Lower mortgage rates are making buying a home slightly more affordable, but financial concerns are outweighing that benefit and lowering overall confidence in housing.
Consumer sentiment in housing fell in September from its August high, according to a monthly survey from Fannie Mae. While more respondents think now is both a good time to buy and sell a home, there was a much larger drop in the share of those who said they were not concerned about losing their jobs. It was the second straight month that the component of the survey fell.
“Consumers who are pessimistic about current housing market conditions are more likely to cite unfavorable economic conditions than the prior month,” said Doug Duncan, Fannie Mae’s chief economist. “Job confidence remains high but still well shy of its July reading.”
The share of those saying their household income is significantly higher than it was a year ago was unchanged at just 21%. Although there was improvement in both buying and selling sentiment, far more consumers think now is a good time to buy rather than sell.
The survey comes as mortgage rates sit at the lowest level in over a month and are significantly lower than they were a year ago. While rates did jump in September, they were back down by the end of the month.
With the average rate on the 30-year fixed mortgage around 3.64%, only about 21% of the national median income is required to make the monthly principal and interest payment on the average-priced home. This is the second lowest payment to income ratio in 20 months, according to a new report from Black Knight, Inc.
The average monthly payment on the average priced home is now 10% lower than it was last November, when mortgage rates peaked around 5%. That even includes a 4% home price increase since then.
“Back in November 2018, we were reporting on home affordability hitting a nine-year low,” said Black Knight Data & Analytics president Ben Graboske. “Interest rates were nearing 5%, pushing the share of national median income required to make the principal and interest (P&I) payments on the purchase of the average-priced home to 23.7%. While still below long-term averages, that made housing the least affordable it had been since 2009, spurring a noticeable and extended slowdown in home price growth.”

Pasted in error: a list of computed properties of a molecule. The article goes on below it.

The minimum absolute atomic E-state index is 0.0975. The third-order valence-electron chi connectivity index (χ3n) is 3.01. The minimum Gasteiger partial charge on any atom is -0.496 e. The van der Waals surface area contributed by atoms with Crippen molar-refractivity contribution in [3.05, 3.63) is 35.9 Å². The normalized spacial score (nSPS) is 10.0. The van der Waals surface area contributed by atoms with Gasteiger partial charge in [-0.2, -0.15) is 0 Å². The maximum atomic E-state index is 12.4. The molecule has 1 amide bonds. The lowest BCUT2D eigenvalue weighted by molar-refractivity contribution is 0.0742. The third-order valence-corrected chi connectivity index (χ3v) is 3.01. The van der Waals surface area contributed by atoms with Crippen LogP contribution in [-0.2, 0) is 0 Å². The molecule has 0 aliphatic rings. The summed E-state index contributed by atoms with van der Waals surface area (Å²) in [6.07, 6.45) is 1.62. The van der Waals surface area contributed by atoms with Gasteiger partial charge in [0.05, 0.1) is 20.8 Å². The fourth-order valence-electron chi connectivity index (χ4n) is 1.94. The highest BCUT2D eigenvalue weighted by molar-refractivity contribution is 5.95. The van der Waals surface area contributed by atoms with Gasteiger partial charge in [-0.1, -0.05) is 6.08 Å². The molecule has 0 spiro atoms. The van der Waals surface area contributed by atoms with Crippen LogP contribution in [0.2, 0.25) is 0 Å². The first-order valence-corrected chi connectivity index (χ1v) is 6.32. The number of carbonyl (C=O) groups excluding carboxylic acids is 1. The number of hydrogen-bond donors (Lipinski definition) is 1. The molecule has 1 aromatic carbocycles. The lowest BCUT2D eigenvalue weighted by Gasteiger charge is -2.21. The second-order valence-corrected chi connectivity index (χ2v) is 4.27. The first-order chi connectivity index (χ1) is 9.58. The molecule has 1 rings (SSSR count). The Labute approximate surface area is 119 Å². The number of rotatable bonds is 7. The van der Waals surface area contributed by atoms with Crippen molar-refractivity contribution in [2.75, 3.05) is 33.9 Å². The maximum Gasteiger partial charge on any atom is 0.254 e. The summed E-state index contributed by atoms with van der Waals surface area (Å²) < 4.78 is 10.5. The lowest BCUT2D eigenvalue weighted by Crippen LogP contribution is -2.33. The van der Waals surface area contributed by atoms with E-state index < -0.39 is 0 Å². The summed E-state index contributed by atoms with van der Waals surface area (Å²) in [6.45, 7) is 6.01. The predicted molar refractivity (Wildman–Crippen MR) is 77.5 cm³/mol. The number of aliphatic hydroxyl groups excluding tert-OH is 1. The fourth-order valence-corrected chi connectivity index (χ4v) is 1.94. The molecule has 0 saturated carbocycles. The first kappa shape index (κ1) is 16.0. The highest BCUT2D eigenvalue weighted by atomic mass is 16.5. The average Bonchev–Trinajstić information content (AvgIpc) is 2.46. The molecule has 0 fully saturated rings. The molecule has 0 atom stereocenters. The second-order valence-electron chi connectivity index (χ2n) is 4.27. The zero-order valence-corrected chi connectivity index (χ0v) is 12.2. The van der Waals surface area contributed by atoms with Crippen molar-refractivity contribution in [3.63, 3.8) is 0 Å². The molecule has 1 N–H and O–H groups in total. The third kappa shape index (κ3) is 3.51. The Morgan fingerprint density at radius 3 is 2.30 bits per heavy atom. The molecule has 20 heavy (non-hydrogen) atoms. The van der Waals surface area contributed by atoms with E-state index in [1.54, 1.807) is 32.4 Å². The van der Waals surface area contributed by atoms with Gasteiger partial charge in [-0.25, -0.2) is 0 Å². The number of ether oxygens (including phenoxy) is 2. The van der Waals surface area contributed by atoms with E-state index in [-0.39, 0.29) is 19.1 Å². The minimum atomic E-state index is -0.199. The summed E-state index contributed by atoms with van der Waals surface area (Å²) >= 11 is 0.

The drop in mortgage rates has pushed the average monthly payment down by about $124 from November of last year. That in turn boosts buying power by $46,000. In other words, lower rates today mean a buyer can purchase a home that costs $46,000 more and pay the same monthly payment as they would have last November on the cheaper home.
Home prices are still rising, but the growth eased throughout much of this year and then flatlined in August.
“It remains to be seen if this is merely a lull in what could be a reheating housing market, or a sign that low interest rates and stronger affordability may not be enough to muster another meaningful rise in home price growth across the U.S.,” noted Graboske.
The key factor fueling prices continues to be low supply, and it has not increased meaningfully in a few years now. Low mortgage rates could help, giving homeowners who already have low rates more incentive to move and not lose that rate. As rates rise, more owners tend to stay in place, unwilling to pay higher interest rates for the same debt.
Of course all real estate is local, and affordability varies market to market. California continues to be the worst, with seven of the ten least affordable housing markets in the nation. In Los Angeles, it currently takes 43% of the median household income to be able to purchase the average-priced home. That’s an improvement from the 48% required at the end of last year, but it still ranks as the least affordable market in the nation.